Birmingham founder gives an inside view of the Techstars Alabama EnergyTech Accelerator program

Jim Crappia, Sydney Batten, and Ian Hoppe of Con.doit

Ian Hoppe, CEO of Con.doit, was born in Birmingham, founded a company in Birmingham, and went through the Techstars Alabama EnergyTech accelerator program in Birmingham. Con.doit records collection, storage, analysis, and monitoring of electrical systems in one place. Hoppe claims he’s a “Birmingham evangelist”, and while he’s had many careers over the years, his involvement in Birmingham’s tech community and love for the city has remained constant.

The announcement of Techstars coming to Birmingham was a big deal to Hoppe who said, “It validated all the hard work that people are doing here. There are so many folks in Birmingham who are on the precipice of doing big things.” 

Techstars is a national accelerator model and has over 30 programs operating in cities around the world. “Techstars is very intentional about where they choose to put their programs, and their presence here is a huge nod to the potential they see in Birmingham.”

The inaugural 12-week program concluded in Birmingham last week. Hoppe pitched his company in front of hundreds of business leaders, investors, and fellow startup founders as part of Demo Day, the culminating presentation of the program and celebration of the companies who endured the marathon of working with mentors and digging deep into improving their business. “There wasn’t a day during the entire program, including weekends, where I didn’t go to the Techstars office or wasn’t working.”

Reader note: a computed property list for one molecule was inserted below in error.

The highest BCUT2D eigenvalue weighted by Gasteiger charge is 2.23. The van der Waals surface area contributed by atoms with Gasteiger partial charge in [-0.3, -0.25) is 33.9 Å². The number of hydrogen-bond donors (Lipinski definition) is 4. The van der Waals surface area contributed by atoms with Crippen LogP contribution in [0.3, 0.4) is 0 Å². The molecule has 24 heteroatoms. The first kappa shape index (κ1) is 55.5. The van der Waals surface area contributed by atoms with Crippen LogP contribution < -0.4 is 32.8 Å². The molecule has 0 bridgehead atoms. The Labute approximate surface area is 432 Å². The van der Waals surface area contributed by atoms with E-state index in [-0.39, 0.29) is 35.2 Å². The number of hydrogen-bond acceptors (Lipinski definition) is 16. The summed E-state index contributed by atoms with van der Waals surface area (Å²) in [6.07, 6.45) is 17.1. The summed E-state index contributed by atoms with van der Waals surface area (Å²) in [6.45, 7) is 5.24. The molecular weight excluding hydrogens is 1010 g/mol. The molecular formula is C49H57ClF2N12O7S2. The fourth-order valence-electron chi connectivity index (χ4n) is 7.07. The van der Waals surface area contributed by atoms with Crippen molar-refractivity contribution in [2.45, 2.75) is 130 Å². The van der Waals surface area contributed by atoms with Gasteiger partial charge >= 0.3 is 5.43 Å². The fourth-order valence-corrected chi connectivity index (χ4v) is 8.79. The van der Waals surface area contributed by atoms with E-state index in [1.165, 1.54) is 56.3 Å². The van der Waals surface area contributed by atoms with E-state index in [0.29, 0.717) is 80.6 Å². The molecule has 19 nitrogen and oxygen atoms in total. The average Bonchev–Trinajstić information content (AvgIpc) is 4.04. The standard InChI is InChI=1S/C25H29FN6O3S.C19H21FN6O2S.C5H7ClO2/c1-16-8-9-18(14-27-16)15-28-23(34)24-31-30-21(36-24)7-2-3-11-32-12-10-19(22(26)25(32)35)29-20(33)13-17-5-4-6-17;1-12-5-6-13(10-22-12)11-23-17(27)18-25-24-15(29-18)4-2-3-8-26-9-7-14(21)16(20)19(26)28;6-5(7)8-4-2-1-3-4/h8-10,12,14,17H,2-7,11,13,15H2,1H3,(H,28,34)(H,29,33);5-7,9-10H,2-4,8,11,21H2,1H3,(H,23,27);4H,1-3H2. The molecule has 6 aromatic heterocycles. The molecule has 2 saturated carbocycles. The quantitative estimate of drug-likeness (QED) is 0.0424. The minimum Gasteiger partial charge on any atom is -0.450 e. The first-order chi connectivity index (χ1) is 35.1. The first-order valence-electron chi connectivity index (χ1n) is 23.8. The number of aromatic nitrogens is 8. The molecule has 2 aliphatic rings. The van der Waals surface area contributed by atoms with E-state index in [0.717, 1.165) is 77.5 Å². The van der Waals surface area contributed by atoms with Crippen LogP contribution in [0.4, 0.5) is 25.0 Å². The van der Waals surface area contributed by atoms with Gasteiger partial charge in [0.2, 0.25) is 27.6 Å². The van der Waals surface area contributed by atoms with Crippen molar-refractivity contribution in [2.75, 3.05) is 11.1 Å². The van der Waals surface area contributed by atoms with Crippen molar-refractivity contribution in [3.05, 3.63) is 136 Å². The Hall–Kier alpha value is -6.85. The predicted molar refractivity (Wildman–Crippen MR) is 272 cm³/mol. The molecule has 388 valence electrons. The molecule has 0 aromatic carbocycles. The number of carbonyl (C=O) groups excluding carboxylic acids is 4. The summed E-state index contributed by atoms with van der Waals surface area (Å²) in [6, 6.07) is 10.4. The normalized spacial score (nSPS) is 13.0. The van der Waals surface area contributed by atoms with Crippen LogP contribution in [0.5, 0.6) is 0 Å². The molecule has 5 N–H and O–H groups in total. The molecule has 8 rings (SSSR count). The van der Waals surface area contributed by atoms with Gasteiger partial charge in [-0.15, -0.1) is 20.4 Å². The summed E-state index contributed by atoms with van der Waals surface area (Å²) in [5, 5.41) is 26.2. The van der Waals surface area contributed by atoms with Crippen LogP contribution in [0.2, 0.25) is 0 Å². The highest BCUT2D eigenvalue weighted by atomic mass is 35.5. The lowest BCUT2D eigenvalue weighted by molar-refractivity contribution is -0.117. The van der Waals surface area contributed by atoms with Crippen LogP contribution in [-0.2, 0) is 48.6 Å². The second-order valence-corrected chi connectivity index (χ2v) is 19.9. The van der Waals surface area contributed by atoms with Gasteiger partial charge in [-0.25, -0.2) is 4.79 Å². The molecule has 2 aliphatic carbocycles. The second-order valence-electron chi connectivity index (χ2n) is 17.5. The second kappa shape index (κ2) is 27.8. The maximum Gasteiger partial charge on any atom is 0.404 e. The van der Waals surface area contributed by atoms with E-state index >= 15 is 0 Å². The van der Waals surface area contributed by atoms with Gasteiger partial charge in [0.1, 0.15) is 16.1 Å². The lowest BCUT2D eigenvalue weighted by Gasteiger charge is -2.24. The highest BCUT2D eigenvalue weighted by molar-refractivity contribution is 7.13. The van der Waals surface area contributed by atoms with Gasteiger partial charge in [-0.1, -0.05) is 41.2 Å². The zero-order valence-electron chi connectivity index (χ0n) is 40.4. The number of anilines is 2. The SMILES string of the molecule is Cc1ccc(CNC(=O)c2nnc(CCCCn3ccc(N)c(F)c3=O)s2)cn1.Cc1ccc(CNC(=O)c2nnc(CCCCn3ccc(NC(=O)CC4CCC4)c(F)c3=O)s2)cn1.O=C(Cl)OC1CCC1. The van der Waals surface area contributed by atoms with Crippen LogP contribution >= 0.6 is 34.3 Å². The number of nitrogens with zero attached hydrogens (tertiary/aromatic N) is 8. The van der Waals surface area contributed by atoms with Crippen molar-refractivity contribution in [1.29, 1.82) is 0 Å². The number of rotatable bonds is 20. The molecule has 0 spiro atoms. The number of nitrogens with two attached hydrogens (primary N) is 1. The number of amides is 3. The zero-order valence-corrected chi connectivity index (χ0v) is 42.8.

The cohort was quickly thrown into Birmingham’s business community at the start of the program. Hoppe commented, “If the founders had a not-so-great expectation of Birmingham before they came, it was immediately dashed on the rocks. In the first 2 weeks, we had ‘Mentor Madness’ which meant meeting 80 people including c-suite professionals and other startup founders. By the end of Mentor Madness, there was no question that Birmingham had a powerful business district.” The companies continued to work with local mentors over the course of the program and could also tap into national mentors through Techstars.

The program wasn’t only blood, sweat, and tears: there were brewery trips, hikes at Red Mountain, outdoor paintball fights, and a whole lot of bonding involved. Hoppe was (unofficially) dubbed the cohort’s social chair, reflecting that “Showing a group of non-Birmingham residents our city during a pandemic was a challenge. We were really lucky that many restaurants and breweries have done a fantastic job at opening their doors in a social-distanced way, and throughout the program, we were able to help the founders experience what makes Birmingham so special. You could see their love for Birmingham grow as they went through the program.”

Hoppe said that there were many life-long friendships forged within the cohort. “These are people that I will continue to do business with and be great friends with for the rest of my life.”

Con.doit and at least two other companies will remain headquartered in Birmingham, one of which is moving their headquarters here because of the program. The entire cohort will forever have ties to Birmingham and fond memories from their time spent here during Techstars. 

Applications for the next Techstars cohort will be out in early 2021 and the program will begin in September 2021.

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